By Erik Lief — October 10, 2018
“Been to the dentist recently for a cleaning?”
(Actually, no I haven’t.)
“Well, at least you brush your teeth at least twice a day, every day, without fail, right?”
(As a matter of fact, I do let it slide sometime and I could be a lot better at it. But it’s not that big a deal, right?)
If this sounds like a conversation that you’ve had with someone – or one that simply took place in your own head – this failure to act is not only damaging your teeth but possibly undermining your overall health as well.
It’s been established that poor dental hygiene has been linked to, or associated with, a range of health problems, some of them serious. And what many people fail to realize is that they can improve their chances of staying in good health if they simply made sure to take good care of their teeth.
The reason is that your mouth is a repository of bacteria. And when you brush, and floss, and go to the dentist for a cleaning, with the help of your saliva you’re clearing these out. Dental experts say that over 500 bacterial species are present in plaque, found below the gum line. If they’re not regularly cleaned out periodontal disease, which includes gingivitis, forms (see photo).
That bacteria, it’s believed, then enters the bloodstream and makes its way to the lining of the heart, which can create a condition known as endocarditis. And while the exact connection has been difficult to identify, the American Heart Association has stated that there’s an association between periodontal disease and cardiovascular disease. Conversely, the AHA has indicated that proper gum hygiene helps lower blood pressure.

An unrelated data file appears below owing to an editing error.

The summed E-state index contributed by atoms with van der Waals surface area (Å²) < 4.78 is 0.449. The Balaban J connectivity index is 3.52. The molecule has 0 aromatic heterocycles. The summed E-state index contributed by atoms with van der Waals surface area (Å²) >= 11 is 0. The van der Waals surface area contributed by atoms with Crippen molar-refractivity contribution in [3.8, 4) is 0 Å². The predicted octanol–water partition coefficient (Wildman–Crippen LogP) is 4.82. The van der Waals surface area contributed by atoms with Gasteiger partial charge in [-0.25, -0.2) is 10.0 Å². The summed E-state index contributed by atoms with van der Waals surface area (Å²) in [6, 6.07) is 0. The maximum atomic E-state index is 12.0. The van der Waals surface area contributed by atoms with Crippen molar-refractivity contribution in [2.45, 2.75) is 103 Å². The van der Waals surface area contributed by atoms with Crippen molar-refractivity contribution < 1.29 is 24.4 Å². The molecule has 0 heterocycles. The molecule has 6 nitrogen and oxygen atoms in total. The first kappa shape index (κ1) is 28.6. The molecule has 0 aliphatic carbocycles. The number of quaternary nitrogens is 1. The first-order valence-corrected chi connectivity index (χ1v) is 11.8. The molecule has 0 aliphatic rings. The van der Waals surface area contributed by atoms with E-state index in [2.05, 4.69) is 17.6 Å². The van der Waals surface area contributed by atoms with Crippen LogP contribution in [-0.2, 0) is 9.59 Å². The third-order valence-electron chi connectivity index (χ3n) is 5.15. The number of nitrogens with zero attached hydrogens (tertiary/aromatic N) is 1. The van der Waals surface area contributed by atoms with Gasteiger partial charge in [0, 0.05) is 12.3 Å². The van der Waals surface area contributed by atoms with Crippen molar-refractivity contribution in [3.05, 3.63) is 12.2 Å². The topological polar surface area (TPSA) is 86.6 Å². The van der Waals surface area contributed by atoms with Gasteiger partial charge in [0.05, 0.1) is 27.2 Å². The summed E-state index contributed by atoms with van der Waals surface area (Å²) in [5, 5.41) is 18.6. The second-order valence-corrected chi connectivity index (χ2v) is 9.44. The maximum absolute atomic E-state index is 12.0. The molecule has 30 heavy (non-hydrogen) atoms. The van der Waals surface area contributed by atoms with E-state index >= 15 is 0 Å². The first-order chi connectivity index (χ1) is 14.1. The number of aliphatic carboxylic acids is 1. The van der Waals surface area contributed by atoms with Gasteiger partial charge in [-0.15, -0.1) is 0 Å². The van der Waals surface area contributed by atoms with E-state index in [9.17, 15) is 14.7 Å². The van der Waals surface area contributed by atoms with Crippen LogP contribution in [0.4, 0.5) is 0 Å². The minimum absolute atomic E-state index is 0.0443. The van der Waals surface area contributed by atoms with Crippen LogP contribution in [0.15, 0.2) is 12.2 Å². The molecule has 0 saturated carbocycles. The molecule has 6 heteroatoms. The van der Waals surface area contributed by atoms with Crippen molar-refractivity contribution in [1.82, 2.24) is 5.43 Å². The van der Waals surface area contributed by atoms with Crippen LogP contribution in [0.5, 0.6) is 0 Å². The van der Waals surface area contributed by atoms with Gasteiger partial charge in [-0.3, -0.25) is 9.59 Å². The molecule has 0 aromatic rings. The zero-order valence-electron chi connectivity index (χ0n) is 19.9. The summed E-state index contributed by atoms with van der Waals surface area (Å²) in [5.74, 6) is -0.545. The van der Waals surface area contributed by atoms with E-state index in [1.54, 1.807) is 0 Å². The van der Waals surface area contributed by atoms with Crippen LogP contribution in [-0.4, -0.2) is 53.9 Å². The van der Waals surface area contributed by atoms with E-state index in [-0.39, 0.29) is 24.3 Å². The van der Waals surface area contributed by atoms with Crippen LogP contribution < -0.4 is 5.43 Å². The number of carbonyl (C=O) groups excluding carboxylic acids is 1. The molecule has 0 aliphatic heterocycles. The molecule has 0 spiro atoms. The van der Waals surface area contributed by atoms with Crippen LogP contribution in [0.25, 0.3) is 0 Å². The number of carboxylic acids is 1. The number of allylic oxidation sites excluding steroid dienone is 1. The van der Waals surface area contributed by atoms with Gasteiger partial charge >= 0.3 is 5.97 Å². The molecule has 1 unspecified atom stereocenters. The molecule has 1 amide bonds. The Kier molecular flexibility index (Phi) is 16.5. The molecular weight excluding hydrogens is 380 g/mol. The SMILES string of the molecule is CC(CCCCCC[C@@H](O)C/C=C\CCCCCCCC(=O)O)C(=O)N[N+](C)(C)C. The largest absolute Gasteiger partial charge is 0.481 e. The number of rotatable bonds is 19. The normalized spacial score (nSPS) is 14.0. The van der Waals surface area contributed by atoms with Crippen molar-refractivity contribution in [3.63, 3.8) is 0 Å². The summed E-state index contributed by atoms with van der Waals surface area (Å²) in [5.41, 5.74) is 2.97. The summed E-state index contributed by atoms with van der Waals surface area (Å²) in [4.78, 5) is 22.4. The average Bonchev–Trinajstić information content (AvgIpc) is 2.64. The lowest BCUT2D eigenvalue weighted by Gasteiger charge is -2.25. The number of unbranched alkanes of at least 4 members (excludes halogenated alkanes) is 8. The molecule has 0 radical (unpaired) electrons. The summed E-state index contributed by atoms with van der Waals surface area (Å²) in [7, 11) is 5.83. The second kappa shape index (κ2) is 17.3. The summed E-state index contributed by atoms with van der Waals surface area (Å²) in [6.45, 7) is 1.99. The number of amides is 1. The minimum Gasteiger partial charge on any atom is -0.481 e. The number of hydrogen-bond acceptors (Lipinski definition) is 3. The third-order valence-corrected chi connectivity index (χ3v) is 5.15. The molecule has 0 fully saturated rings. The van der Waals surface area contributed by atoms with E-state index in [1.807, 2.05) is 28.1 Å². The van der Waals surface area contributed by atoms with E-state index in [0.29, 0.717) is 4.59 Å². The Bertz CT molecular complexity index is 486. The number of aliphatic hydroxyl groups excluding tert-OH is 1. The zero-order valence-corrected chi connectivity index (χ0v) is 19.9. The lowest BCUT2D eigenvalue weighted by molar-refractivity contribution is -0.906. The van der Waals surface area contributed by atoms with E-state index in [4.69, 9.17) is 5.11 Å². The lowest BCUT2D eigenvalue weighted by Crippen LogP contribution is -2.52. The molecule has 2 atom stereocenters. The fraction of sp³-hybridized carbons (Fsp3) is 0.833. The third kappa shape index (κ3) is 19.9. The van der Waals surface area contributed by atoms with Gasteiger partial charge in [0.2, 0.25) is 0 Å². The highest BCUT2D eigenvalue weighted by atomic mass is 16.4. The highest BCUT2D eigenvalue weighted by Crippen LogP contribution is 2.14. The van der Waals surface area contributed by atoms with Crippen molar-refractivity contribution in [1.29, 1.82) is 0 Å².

“Periodontal disease is now recognized by the cardiology community to be a direct risk factor for coronary arterial disease, peripheral arterial disease and stroke,” states Sam Shamardi, a clinical instructor in the Harvard School of Dental Medicine’s division of periodontology, speaking to US News. “The common link to these and other diseases is inflammation.”
In 2015, a study in the Journal of the American Dental Association found that chronic periodontitis, “a severe form of gum disease that can lead to tooth loss,” affected “47.2 percent of the adult U.S. population aged 30 years or older.”
Both the AHA and ADA recognize that these health issues referenced above are associated with periodontal disease, and they’re not exactly sure of the direct connection. Despite this, brushing one’s teeth is a simple task that provides its own benefits, which include tooth decay prevention and better breath.
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